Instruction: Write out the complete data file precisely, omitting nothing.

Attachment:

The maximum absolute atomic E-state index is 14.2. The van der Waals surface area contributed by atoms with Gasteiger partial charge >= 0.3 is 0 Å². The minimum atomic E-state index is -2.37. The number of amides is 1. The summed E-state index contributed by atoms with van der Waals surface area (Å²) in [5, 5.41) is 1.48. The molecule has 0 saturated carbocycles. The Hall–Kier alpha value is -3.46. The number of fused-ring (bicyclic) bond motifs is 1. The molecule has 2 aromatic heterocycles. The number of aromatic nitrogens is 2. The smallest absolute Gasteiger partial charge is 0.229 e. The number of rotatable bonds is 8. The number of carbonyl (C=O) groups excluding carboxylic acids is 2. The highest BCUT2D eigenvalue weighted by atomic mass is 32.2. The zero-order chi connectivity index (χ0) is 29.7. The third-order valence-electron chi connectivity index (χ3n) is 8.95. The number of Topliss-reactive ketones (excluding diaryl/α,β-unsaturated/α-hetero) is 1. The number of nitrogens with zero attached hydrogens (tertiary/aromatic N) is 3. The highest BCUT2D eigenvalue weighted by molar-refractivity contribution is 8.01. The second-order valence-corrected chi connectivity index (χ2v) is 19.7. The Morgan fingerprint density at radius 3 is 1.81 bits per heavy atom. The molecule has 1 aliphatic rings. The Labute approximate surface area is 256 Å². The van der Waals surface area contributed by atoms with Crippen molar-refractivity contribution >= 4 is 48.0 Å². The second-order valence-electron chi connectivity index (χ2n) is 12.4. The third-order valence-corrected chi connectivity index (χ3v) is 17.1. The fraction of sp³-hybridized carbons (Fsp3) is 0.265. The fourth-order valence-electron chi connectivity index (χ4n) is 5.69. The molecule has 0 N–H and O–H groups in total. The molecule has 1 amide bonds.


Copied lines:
The maximum absolute atomic E-state index is 14.2. The van der Waals surface area contributed by atoms with Gasteiger partial charge >= 0.3 is 0 Å². The minimum atomic E-state index is -2.37. The number of amides is 1. The summed E-state index contributed by atoms with van der Waals surface area (Å²) in [5, 5.41) is 1.48. The molecule has 0 saturated carbocycles. The Hall–Kier alpha value is -3.46. The number of fused-ring (bicyclic) bond motifs is 1. The molecule has 2 aromatic heterocycles. The number of aromatic nitrogens is 2. The smallest absolute Gasteiger partial charge is 0.229 e. The number of rotatable bonds is 8. The number of carbonyl (C=O) groups excluding carboxylic acids is 2. The highest BCUT2D eigenvalue weighted by atomic mass is 32.2. The zero-order chi connectivity index (χ0) is 29.7. The third-order valence-electron chi connectivity index (χ3n) is 8.95. The number of Topliss-reactive ketones (excluding diaryl/α,β-unsaturated/α-hetero) is 1. The number of nitrogens with zero attached hydrogens (tertiary/aromatic N) is 3. The highest BCUT2D eigenvalue weighted by molar-refractivity contribution is 8.01. The second-order valence-corrected chi connectivity index (χ2v) is 19.7. The Morgan fingerprint density at radius 3 is 1.81 bits per heavy atom. The molecule has 1 aliphatic rings. The Labute approximate surface area is 256 Å². The van der Waals surface area contributed by atoms with Crippen molar-refractivity contribution >= 4 is 48.0 Å². The second-order valence-electron chi connectivity index (χ2n) is 12.4. The third-order valence-corrected chi connectivity index (χ3v) is 17.1. The fraction of sp³-hybridized carbons (Fsp3) is 0.265. The fourth-order valence-electron chi connectivity index (χ4n) is 5.69. The molecule has 0 N–H and O–H groups in total. The molecule has 1 amide bonds.